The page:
It is dissolved in a solvent, immiscible with water, selected from n-butyl-acetate, bis-butylphtalate, methylamylketone, ethylamylketone and others which can be employed as such or suitably diluted by aliphatic hydrocarbons such as pentane, hexane, heptane, octane, aromatic hydrocarbons such as toluene and xylene, or hydrocarbon mixtures such as ligroin.
To the cellulose solution is added the aqueous solution containing the enzymes which may be selected from a wide class. For instance use may be made urease, invertase, lactase, acylase, transaminase, glucose-oxidase, catalase, papain, penicillin acylase and others. The emulsion is then spun according to known techniques by using known coagulants such as, for instance, the ones cited in the abovementioned Italian and U.S. Pats. Besides the process of emulsion dispersion of the enzyme into the polymer solution, other processes can be performed in order to prepare fibers englobing the enzyme. For instance said enzyme can be dispersed, as a powder, into the polymer which will then be spun according to known methods. The so obtained fiber is reacted with a reducing agent which removes nitro groups and forms the cellulose fiber englobing the enzyme, which is the subject of the present invention.
A solution of ammonium sulfhydrate with or without excesses of ammonia or hydrogen sulphide may be used as reducing agent.
Further operating details will be clear from examining the examples hereinafter reported.
1,000 g. of nitrocellulose (of Snia Viscosa S.p.A) were dissolved into a solution constituted by 6,900 g. of n-butylacetate and 4,600 g. of toluene. Then there were added 1,600 g. of an aqueous solution containing the enzyme invertase.
Under stirring, an emulsion was obtained which was spun through orifices having a 125 μ diameter by using a coagulating agent constituted by a mixture of saturated hydrocarbons having boiling points ranging from 40 were obtained.
1,000 g. of this fiber, immersed in a 20% saccharose solution at a pH of 4.5 inverted 40 g. of sugar per minute. 1,000 g. of fiber were treated with a 2% ammonia solution, which had been saturated with hydrogen sulphide up to a pH of 8.5.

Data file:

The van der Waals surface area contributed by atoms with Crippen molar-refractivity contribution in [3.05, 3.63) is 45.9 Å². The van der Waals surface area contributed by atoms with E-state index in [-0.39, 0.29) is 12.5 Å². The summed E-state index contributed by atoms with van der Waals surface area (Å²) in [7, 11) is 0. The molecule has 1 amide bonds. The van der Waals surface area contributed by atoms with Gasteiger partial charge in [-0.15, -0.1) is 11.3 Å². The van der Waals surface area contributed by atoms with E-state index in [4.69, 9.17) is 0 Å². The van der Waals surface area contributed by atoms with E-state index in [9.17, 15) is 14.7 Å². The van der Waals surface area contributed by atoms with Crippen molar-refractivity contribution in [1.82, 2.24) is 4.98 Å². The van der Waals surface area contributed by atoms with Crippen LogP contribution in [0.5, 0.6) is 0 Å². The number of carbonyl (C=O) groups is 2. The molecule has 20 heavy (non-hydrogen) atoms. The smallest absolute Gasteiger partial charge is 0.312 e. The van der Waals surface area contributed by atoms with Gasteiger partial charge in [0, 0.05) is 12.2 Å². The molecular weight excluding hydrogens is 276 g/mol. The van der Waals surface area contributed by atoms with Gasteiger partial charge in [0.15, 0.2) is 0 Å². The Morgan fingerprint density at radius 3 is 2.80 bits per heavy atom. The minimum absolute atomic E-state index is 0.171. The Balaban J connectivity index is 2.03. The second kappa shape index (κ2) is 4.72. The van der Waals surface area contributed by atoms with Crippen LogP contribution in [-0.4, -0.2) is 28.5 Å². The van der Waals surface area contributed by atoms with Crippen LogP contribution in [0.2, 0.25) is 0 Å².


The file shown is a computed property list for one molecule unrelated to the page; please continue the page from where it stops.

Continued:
After 6 reaction hours, this second fiber was washed and, when immersed in a 20% saccharose solution at a pH of 4.5, it inverted 490 g of sugar per minute.
1,000 g. of nitrocellulose (of Snia Viscosa S.p.A.) were dissolved, at room temperature, in a mixture constituted by 7,000 g. of n-butylacetate and 3,750 g. of toluene. 2,000 g. of an aqueous solution of the enzyme invertase were added to the obtained solution.
An emulsion was obtained under stirring: at 1 orifices having a 125 μ diameter and coagulated, at 20 mixture of saturated hydrocarbons having boiling points ranging from 60
1,000 g. of this fiber, immersed in a 20% saccharose solution at a pH of 4.5 inverted 505 g. of sugar per minute.
Another 1,000 g. of fiber were treated, over 6 hours, with an ammonia solution saturated with hydrogen sulphide according to example 1. After the treatment, the resulting fiber, immersed in a saccharose solution like the one of the preceding example, inverted 1890 g. of sugar per minute.
1,000 g. of nitrocellulose (of Snia Viscosa S.p.A.) were dissolved into a mixture constituted by 7,000 g. of n-butylacetate and 3,750 g. of toluene.
Then 2,000 g. of an aqueous solution of the enzyme penicillin acylase were added and the whole was stirred up to an emulsion.
The emulsion was spun according to example 1 and 3,000 g. of fiber were obtained. 1,500 g. of fiber were immersed in 37.5 liters of a 10.sup.-.sup.1 M potassium phosphate solution at pH of 8.0 containing 1,500 g. of potassium penicillin G, at 37 in the fiber catalyzed the hydrolysis of penicillin to 6-amminopenicillanic acid and phenyl-acetic acid.
During the reaction the pH was kept constant by adding sodium hydroxide. In such a way a 90% conversion of penicillin was obtained after 227 minutes.
2,000 g. of an aqueous solution of the enzyme penicillin-acylase were englobed in 1,000 g. of nitrocellulose according to the procedure described above and then treated with the ammonia solution saturated with hydrogen sulphide as described in example 1.
A like solution of penicillin-acylase was dispersed in a solution formed by dissolving 1,000 g. of cellulose triacetate in 13,300 g. of methylene chloride. This emulsion was spun as described in example 1, the coagulant being toluene. 1,000 g. of the first fiber, at 37 liters of a 10.sup.-.sup.1 M potassium phosphate solution at pH of 8.0 containing potassium penicillin G at 10%., hydrolized 90% of penicillin over 219 minutes.
The second fiber, under the same conditions, hydrolized 90% of penicillin over 298 minutes.
Another 1,500 g. of fiber were treated with the ammonia solution saturated with hydrogen sulphide as described in example 1. Then, under the same conditions as the untreated fiber, they promoted the conversion of 90% of penicillin over 56 minutes.
It is obvious that what has been said with respect to fibers might be extended to films, microcapsules or similar products containing enzymes.
The special interest of the assignee of this application in the fiber field has prompted us to describe only enzyme englobing fibers in the specific examples; but it will be appreciated that our invention may be practiced through the use of other enzyme containing products without departing from the spirit thereof.